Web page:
INL continues to provide significant financial support for many of the anti-money laundering bodies around the globe. During 2012, INL supported The Financial Action Task Force (FATF), the international AML/CFT standard setting organization. In addition to sharing mandatory membership dues to FATF and the Asia/Pacific Group on Money Laundering with the U.S. Department of the Treasury and DOJ, INL is a financial supporter of FATF-style regional bodies’ secretariats and training programs, including the Council of Europe’s MONEYVAL, the Caribbean Financial Action Task Force, the Intergovernmental Action Group against Money Laundering in West Africa (GIABA), and the Eastern and Southern Africa Anti-Money Laundering Group. In addition to providing funding to GPML to place a residential mentor in Dakar, Senegal, to assist those member states of GIABA that have enacted the necessary legislation to develop FIUs, INL worked with the mentor to determine priorities and develop opportunities and programs.
INL also financially supported the Organization of American States (OAS) Inter-American Drug Abuse Control Commission (CICAD) Experts Group to Control Money Laundering and the OAS Counter-Terrorism Committee. OAS/CICAD has focused successfully on improving the capacity of investigators, prosecutors and judges throughout Latin America through its mock investigation and trial workshops and its confiscated criminal assets management programs.
INL supported anti-piracy efforts by substantively working with other bureaus within DOS, GPML, other international organizations, and other countries to look at the best way to address piracy through its financial levers – the assets assembled as a result of piracy activity, and the material support and instrumentalities of piracy – and the application of domestic and international instruments to thwart pirates as we do other criminals.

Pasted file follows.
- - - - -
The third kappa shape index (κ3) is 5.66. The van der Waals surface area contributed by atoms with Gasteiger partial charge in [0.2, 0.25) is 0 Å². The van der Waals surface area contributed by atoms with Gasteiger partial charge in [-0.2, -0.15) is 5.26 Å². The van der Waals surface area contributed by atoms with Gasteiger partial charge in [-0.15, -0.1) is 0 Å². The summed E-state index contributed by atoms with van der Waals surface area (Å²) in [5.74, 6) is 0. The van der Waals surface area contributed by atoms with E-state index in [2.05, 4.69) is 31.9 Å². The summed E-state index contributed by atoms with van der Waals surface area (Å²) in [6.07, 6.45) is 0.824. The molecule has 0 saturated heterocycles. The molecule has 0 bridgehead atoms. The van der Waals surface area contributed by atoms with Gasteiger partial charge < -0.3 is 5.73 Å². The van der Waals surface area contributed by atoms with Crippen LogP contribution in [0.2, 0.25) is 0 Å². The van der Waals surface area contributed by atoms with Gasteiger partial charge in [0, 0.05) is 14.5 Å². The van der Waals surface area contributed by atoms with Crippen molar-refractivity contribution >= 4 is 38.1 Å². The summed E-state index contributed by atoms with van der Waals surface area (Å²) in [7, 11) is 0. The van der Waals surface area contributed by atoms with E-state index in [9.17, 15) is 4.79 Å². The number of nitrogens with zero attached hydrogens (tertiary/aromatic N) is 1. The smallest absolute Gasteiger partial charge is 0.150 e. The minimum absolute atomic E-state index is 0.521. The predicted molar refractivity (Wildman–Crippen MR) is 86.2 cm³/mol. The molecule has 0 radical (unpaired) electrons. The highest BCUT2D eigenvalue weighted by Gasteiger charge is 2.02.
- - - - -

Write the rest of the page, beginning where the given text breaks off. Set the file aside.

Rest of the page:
As in previous years, INL training programs continue to focus on both interagency bilateral and multilateral efforts. When possible, we seek participation with our partner countries’ law enforcement, judicial and supervisory authorities to design and provide training and technical assistance to countries with the political will to develop viable AML/CFT regimes. This allows for extensive synergistic dialogue and exchange of information. INL’s approach has been used successfully in Africa, Asia, the Pacific, Central and South America, and Eastern Europe. INL also provides funding for many of the regional training and technical assistance programs offered by the various law enforcement agencies, including assistance to the International Law Enforcement Academies.
The mission of the regional International Law Enforcement Academies (ILEAs) is to support emerging democracies; help protect U.S. interests through international cooperation; and promote social, political and economic stability by combating crime. To achieve these goals, the ILEA program provides high-quality training and technical assistance, supports institution building and enforcement capability development, and fosters relationships among American law enforcement agencies and their counterparts around the world.